Mind how you swing your tail!
Swing your tail with a one two three,
Mind how you swing your tail!

Carpenter prompts him to sing it again. The first five or six words were not recorded the first time through.

The tune somewhat resembles "Polly-Wolly-Doodle."


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Subject: RE: Origins: Swing Your Tail (chanty, worksong)
From: GUEST,Lighter
Date: 17 Jan 13 - 08:52 AM

That GUEST was me.

Hugill writes in Spin IX, No. 3:

"In the small volume 'Shanties' by Marston and Allen there is a very rare and interesting shanty, which was sung to George Marston by Mr Hopkins, master mariner, who in turn had heard it performed by a Negro crew in his early days at sea:"

The text Gibb sees then follows, with the final line once repeated.

Hugill give "sthwing" rather than "shwing."

He prints the song (no tune) as one example of a rare shanty.


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Subject: RE: Origins: Swing Your Tail (chanty, worksong)
From: Gibb Sahib
Date: 17 Jan 13 - 08:54 AM

The seemingly tangentially-related "Swing your tail" of Lomax's 1935 trip to the Bahamas is notable as another boat launching song. Here are a couple verses just for reference:

Swing your tail like a snapper tail,
    Bulldog goin' bite me,
Them bulldog now barkin' at me,
    Bulldog goin' bite me.

Swing your tail like a grouper tail,
    Bulldog goin' bite me,
Cause this old ship goin' knock your head,
    Bulldog goin' bite me.

From the same set of recordings, the Bahamian men also sing a worksong "O the Last One", in which the leader sings "young gal, come swing your tail." However, this, too, has an appreciably distinct chorus, and suggests that the phrase "swing your tail" was something of a common trope in the songs of this culture.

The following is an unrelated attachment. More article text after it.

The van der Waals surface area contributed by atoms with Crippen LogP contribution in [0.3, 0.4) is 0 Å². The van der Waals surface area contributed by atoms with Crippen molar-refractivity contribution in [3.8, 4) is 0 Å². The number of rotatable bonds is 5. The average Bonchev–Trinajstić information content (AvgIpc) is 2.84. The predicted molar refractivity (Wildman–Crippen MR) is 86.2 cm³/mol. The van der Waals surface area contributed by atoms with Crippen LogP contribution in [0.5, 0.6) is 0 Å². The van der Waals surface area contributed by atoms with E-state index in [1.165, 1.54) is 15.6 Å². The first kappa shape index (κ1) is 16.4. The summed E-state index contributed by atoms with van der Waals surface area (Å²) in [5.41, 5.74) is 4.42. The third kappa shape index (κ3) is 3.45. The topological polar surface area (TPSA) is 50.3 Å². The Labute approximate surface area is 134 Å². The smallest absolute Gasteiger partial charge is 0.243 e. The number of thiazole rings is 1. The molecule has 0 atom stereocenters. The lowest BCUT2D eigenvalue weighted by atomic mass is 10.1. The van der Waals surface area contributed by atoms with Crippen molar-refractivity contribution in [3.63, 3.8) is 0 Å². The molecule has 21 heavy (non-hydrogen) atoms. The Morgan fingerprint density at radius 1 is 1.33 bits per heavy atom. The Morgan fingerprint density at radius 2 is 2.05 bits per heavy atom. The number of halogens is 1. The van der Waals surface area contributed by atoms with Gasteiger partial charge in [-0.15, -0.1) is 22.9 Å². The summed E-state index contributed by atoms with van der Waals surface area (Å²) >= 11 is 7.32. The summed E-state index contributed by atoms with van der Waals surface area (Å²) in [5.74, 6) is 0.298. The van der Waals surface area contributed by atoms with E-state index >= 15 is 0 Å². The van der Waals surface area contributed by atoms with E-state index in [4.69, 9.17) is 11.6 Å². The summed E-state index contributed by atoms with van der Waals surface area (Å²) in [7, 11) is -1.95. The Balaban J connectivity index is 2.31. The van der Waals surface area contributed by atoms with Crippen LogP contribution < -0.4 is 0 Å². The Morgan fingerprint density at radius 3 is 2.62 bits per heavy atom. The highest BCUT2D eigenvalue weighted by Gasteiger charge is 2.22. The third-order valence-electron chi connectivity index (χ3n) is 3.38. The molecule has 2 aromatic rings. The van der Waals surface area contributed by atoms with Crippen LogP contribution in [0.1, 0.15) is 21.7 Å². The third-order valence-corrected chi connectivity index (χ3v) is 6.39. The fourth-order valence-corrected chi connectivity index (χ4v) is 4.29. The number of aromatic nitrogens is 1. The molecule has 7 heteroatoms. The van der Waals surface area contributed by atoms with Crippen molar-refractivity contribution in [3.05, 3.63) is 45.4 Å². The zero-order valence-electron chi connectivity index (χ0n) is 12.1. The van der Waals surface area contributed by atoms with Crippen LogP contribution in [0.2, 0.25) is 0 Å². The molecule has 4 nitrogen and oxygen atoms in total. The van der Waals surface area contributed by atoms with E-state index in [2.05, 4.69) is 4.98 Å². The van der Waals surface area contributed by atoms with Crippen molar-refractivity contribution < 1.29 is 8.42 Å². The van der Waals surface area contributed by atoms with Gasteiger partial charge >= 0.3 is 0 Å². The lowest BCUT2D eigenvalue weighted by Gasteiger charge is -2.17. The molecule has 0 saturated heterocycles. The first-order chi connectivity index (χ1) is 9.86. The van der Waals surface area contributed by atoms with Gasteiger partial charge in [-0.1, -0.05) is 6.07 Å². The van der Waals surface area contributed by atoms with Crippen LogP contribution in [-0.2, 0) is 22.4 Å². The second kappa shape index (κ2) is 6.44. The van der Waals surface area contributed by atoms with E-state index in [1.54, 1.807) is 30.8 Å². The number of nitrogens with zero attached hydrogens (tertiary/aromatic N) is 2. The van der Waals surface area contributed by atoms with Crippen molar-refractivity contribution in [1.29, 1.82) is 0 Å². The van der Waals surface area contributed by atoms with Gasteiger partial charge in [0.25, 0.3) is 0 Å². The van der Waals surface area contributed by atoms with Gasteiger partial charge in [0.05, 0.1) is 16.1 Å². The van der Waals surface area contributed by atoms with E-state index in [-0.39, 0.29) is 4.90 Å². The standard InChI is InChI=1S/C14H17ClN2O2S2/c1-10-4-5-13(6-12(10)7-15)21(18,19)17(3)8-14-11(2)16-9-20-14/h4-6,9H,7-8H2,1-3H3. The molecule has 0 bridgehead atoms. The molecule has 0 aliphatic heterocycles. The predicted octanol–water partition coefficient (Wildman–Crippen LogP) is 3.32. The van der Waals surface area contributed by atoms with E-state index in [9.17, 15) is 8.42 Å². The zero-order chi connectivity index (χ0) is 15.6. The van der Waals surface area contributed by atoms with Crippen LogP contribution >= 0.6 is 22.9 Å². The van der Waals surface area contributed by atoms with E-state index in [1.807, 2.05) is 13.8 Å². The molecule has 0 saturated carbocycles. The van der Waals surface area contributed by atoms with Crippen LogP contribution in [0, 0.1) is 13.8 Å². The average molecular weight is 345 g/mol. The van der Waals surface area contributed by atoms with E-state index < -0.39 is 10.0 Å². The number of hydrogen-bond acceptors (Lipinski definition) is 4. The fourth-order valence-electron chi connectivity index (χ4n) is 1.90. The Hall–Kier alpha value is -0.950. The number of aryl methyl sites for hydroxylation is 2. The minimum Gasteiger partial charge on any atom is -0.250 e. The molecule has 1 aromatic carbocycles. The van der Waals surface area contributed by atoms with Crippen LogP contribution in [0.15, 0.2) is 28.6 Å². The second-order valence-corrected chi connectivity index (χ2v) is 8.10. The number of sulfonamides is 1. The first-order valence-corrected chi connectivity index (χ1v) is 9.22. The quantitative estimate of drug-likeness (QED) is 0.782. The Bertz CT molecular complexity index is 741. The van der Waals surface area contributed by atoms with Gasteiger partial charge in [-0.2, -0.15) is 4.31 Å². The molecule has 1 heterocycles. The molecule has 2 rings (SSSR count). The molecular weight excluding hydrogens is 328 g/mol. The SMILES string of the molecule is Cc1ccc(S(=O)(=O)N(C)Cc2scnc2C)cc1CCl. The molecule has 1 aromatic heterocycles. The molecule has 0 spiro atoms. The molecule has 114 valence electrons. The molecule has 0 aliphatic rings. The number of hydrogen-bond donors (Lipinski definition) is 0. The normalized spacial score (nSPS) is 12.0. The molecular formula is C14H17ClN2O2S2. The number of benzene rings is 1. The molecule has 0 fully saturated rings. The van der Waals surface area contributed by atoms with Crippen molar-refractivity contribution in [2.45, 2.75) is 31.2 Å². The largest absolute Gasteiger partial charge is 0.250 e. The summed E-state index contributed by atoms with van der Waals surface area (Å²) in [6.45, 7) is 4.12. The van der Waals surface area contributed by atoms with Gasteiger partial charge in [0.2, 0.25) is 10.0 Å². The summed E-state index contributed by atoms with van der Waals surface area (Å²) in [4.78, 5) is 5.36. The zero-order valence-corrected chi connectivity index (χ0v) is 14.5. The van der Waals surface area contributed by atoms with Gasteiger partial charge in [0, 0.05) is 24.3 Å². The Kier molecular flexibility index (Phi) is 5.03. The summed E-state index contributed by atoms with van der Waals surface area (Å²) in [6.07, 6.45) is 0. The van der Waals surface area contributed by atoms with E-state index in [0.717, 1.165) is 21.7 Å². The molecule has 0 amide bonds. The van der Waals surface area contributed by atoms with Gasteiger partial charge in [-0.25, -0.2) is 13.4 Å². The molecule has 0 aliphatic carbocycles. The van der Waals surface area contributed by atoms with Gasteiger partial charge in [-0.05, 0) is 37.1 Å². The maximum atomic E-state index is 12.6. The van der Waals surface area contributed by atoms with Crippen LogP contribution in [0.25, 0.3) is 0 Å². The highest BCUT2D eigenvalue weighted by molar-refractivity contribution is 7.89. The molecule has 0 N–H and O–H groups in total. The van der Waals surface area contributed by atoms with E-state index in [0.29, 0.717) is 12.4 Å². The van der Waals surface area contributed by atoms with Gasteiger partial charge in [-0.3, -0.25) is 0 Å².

Come young gal, come swing your tail
    O the last one
Come swing your tail in the waterside
    O the last one

Listen to snippets of both songs here.


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Subject: RE: Origins: Swing Your Tail (chanty, worksong)
From: Gibb Sahib
Date: 17 Jan 13 - 09:08 AM

Thanks for the Spin reference, Lighter.

My "shwing" was a typo!
I wonder (idly, as it really has no bearing) if Hugill changed any of the spellings from Marston and Allen's. If the NAACP periodical also got the text from Marston/Allen (as I tentatively suspect), they chose less dialect-y spellings. (Not related to the topic, just interesting to me.)


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Subject: RE: Origins: Swing Your Tail (chanty, worksong)
From: GUEST,Lighter
Date: 17 Jan 13 - 10:00 AM